A ladder of lies: the adaptive advantages of deception
© Adair and Dillon; licensee Springer. 2013
Received: 30 August 2013
Accepted: 20 October 2013
Published: 18 November 2013
The Folly of Fools: The Logic of Deceit and Self-Deception in Human Life, by Robert Trivers. Philadelphia, PA: Basic Books, 2011.
'The ultimate effect of shielding men from the effects of their folly is to fill the world with fools’. - Herbert Spencer
Largely through historical examples and personal anecdotes, Robert Trivers builds the foundation for an evolutionary theory of self-deception and deceit in his recent book, The Folly of Fools: The Logic of Deceit and Self-Deception in Human Life. Beginning with the evolutionary roots and logic of our unrivaled ability to hide the truth from ourselves and others, Trivers then explores phylogenetic, psychological, anthropological, and historical examples of deception, its consequences, and its propagation.
Perhaps the most thought-provoking aspect of The Folly of Fools is Trivers visiting, and revisiting of the (seemingly) incompatible notions that: (1) of the most complex creatures that have ever evolved, we have a sensory system that provides us with an incredibly rich image of the world around us; yet (2) our brains swiftly bend, distort, or ignore this information. In other words, why, at the expense of valuable energetic resources, has evolution favored such sensitive truth-detecting and truth-dispensing processes?
It is worth noting that this stark truth/lie dichotomy is likely a bit of an exaggeration; for example, visual perception does not have to wait for processing in visual areas of the brain to be distorted. The bending and aggregating of visual information begins as early in sensory processing as retinal ganglion cells. This relative lack of 'truth’ in our sensory experience is, later in the text, addressed by Trivers: 'At every single stage - from its biased arrival, to its biased encoding, to organizing it around false logic, to misremembering and then misrepresenting it to others, the mind continually acts to distort information flow…’ (p. 139).
To marry these two general findings - that we are sensitive and attentive to information in our environment and that we are adept self-deceivers - Trivers proposes, 'we deceive ourselves the better to deceive others’ (p. 3). It becomes clear that Trivers favors, as he explains it, this 'offensive’ view of self-deception, compared to a more popular 'defensive’ view of self-deception - that we deceive ourselves to protect against attacks to our happiness and contentment from the (sometimes painful) truth of our surroundings (p. 54). This is a convincing claim, and establishes the foundation for a theory of deception - which will hopefully provide the impetus for much-needed empirical work in this area.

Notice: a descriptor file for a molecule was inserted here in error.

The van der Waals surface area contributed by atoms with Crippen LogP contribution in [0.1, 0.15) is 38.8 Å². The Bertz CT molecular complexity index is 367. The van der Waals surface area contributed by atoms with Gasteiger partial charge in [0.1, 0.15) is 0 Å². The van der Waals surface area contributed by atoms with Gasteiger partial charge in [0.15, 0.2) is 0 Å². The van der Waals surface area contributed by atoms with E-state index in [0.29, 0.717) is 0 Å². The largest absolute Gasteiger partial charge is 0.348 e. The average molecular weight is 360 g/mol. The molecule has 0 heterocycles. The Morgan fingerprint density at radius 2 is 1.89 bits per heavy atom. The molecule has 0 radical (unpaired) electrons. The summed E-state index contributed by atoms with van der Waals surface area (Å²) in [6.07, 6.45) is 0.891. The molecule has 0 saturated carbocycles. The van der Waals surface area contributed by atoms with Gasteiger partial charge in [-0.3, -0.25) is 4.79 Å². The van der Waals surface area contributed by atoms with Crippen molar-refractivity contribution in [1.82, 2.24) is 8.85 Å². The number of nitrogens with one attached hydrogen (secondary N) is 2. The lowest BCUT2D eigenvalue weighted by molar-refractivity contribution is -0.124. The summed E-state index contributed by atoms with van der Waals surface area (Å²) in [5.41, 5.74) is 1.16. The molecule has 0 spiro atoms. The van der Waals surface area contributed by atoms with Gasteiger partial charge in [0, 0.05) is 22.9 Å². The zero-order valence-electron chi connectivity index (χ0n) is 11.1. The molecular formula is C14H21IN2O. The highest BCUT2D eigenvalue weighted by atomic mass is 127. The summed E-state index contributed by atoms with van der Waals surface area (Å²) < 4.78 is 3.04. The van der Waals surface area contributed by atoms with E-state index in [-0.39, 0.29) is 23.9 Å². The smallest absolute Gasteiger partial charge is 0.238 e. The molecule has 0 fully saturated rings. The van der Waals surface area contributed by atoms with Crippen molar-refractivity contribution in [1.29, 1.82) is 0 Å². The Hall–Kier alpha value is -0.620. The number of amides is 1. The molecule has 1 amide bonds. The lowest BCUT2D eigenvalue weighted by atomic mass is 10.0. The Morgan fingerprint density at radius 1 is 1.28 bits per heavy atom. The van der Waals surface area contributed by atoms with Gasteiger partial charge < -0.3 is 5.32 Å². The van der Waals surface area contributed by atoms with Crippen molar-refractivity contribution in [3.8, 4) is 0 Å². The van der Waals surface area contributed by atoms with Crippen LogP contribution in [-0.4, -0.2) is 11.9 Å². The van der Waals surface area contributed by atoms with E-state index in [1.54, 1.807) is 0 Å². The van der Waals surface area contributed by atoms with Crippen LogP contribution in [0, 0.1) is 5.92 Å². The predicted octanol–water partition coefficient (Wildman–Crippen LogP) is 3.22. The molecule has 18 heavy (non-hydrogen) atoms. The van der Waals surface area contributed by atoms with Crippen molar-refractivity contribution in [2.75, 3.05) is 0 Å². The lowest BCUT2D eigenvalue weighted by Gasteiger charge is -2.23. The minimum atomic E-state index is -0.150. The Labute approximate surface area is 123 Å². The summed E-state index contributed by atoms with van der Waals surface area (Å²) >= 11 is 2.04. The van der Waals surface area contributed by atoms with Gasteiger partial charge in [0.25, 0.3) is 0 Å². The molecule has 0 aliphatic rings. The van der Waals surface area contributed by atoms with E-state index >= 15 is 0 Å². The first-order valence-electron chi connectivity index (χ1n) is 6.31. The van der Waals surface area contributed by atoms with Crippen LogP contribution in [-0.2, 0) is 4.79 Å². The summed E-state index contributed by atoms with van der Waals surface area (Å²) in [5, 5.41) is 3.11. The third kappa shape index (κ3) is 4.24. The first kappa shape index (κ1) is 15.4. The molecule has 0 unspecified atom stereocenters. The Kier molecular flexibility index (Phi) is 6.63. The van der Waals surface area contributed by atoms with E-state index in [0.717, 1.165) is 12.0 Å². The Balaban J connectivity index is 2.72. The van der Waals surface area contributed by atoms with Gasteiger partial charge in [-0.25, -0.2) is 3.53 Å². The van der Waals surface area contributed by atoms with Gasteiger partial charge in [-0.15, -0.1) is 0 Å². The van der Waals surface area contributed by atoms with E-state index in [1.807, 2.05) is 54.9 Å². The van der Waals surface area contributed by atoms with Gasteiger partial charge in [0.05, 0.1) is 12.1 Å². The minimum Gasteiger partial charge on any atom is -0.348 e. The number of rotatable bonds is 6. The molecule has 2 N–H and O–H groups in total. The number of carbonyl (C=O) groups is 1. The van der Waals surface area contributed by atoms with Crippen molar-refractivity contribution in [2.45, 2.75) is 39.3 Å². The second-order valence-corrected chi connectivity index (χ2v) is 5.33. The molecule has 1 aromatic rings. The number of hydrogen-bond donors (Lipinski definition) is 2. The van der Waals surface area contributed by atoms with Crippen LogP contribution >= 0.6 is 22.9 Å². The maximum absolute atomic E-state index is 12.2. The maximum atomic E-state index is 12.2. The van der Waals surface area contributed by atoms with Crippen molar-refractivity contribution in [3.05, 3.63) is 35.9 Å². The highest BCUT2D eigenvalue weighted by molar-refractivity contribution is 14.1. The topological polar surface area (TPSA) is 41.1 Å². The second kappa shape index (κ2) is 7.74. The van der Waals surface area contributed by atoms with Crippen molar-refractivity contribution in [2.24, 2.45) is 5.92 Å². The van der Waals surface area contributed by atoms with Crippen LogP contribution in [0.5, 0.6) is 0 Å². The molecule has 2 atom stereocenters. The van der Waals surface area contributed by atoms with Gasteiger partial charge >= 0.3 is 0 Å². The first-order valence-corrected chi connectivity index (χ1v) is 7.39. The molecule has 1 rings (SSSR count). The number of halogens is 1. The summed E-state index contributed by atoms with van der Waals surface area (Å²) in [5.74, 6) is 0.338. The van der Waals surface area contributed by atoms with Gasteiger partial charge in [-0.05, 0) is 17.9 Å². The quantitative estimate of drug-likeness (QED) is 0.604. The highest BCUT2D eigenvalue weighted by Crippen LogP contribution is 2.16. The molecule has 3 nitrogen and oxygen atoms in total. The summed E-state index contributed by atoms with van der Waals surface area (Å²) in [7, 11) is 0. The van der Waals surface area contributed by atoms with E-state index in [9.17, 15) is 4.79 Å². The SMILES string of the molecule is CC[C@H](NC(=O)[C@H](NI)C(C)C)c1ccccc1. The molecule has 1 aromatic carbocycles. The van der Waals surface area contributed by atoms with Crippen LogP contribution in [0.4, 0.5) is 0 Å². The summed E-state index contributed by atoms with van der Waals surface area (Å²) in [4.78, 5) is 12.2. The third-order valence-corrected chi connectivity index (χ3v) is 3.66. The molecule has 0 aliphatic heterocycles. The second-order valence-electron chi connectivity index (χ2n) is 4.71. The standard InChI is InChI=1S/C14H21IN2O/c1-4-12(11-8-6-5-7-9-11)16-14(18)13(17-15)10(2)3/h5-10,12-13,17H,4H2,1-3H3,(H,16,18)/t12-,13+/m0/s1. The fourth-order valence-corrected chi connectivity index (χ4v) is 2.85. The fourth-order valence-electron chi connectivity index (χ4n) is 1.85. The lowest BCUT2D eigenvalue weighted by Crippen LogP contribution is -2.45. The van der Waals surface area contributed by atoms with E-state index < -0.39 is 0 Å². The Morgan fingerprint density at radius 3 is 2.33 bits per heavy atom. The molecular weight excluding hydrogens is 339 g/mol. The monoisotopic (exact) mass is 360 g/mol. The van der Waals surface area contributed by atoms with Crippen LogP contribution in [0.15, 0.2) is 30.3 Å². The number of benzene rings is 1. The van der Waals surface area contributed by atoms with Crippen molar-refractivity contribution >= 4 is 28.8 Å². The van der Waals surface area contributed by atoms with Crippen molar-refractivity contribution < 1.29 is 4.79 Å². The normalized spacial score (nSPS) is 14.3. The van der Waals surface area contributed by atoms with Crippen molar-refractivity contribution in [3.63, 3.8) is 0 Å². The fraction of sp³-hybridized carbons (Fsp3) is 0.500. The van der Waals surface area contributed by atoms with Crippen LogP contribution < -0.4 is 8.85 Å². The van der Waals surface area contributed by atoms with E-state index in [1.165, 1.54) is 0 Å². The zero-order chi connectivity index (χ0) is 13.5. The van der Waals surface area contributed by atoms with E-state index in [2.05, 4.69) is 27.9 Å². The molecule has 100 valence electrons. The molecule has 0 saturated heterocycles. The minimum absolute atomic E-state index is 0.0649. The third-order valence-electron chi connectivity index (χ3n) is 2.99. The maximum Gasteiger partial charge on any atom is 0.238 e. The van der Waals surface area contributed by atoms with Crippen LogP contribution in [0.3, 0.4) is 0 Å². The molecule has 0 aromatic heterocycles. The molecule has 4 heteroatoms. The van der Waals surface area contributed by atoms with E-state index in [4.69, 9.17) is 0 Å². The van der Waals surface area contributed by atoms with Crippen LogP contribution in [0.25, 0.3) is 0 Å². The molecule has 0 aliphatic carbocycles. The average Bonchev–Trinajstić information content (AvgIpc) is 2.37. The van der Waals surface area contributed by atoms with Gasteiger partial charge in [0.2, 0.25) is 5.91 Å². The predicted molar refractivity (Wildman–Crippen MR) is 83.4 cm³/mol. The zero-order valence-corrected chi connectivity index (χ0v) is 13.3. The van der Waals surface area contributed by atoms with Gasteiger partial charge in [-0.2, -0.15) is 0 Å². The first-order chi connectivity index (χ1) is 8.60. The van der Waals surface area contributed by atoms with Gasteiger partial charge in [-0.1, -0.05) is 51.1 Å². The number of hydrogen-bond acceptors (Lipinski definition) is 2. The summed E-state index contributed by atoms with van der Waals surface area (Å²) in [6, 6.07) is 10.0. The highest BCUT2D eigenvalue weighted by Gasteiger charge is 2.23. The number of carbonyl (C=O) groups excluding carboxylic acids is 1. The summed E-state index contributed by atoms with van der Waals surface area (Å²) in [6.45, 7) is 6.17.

Building an evolutionary theory of deception necessitates not only examples of self-deception - which seem to run deep in our evolutionary waters, as evidenced by the extensive deceit and self-deception involved in cuckoo hatchling care by self-deceived foster parents and overconfident chimpanzee warfare - but a compelling case for selection for such a costly enterprise. Trivers’ case for why evolution should favor deceit and self-deception is two-fold: first, deception is unconscious, and second, deception is bounded. These two points are important to keep in mind as Trivers explores examples of deception in our lives: the lies we tell to our partner(s), the lies we tell to ourselves about our abilities (which, when overestimated can lead to losses on the stock market or catastrophes such as plane crashes and war), and our histories (which cleverly disguise the blemishes of our past so that derogation, discrimination, and even genocide can continue to be perpetuated to further personal and political gain). Indeed, our talent for hiding the truth from ourselves - designed to provide social benefits, specifically the ability to exploit others with conflicting goals - can make us quite socially vulnerable: if we are found out, 'Your entire environment may be oriented against you, all with superior knowledge, while you peer out, ignorant and hobbled by self-deception’ (p. 176). In sum, selection for deception must involve advantages that outweigh, or circumvent, the social and personal (for example, suppressed immune function, negative affect) costs.